Once you decide on the project you are proposing, you need to fix a small bug for the module you will work on for implementing your project proposal. You can ask the module's mentor for a suggestion for what a suitable bug can be or find one in the project's Bugzilla and double check about it with the mentor. You will need to download and run the code for the project and create a patch that fixes the bug. Your patch may end up being just a few lines of code, but this demonstrates a willingness to learn and get involved.
While working on your contribution, you should feel free to ask for help from the mentor or from other people in the project's IRC channel. You will need to upload your patch to the corresponding bug in the project's Bugzilla. It is typical that once you submit your patch, the mentor or another person who reviews it will have some feedback about what you can improve in it. Please be sure to follow up on the reviewer's feedback by attaching an updated patch until your contribution is ready to be included in the project. This kind of review process is standard for many of the changes that go in, so please don't be deterred by it. It's best to allocate time over at least a week for this process and to start as early as possible.
Fill out the Application
Once the students applications period has opened on March 26, you have to submit your application on Google's Summer of Code website. Your application must be written in English. It should contain a detailed description of your project proposal. The application form will contain the following questions:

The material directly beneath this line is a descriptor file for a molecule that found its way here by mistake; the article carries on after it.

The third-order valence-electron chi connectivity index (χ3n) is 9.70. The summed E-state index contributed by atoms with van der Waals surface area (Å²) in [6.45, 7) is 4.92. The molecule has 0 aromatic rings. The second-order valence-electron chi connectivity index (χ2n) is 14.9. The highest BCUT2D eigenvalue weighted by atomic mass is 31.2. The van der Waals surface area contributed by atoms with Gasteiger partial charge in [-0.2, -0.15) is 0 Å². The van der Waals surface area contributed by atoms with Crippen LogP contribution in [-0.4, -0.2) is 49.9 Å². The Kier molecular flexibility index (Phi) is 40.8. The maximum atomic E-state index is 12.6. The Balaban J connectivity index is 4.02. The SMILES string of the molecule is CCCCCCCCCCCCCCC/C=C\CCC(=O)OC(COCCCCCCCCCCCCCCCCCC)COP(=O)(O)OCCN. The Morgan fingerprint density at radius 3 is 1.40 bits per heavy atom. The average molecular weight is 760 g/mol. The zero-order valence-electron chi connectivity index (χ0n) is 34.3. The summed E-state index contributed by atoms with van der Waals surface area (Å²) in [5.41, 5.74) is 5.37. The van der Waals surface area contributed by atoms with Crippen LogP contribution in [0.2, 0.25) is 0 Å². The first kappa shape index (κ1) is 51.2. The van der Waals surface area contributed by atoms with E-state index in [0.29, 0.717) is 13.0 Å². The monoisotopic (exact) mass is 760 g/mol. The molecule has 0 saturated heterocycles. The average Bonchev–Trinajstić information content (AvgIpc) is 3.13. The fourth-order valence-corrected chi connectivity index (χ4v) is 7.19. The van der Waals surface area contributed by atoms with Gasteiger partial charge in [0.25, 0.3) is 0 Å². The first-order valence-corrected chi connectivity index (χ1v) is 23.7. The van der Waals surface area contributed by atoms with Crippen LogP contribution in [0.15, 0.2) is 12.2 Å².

* What is your e-mail address and IRC nick? * Do you have a web page, blog, or microblog? * What is your academic background? * What is the ultimate goal of your proposal? * What components/modules will the proposed work modify or create? * What benefits does your proposed work have for GNOME and its community? * Why are you the right person to work on this project? * How do you plan to achieve completion of your project? * It really helps to see a schedule with dates and important milestones/deliveries (preferably in two weeks increments). * What will showable at mid-term ? * What are your past experiences with the open source world as a user and as a contributor? * Please include a link to the bug you fixed for the GNOME module your proposal is related to. * If available, please include links to any other code you wrote for GNOME or other open source projects. * What other relevant projects have you worked on previously and what knowledge you gained from working on them?  All students are invited to attend GUADEC and present their project there, which is right after the midterm evaluation deadline.
Please be factual and clear in answering these questions. Feel free to add anything else that is relevant for your application. Try to use correct English if possible. The selection committee understands that not all applicants speak English as their first language. In fact, many GNOME community members speak English as their second or third language!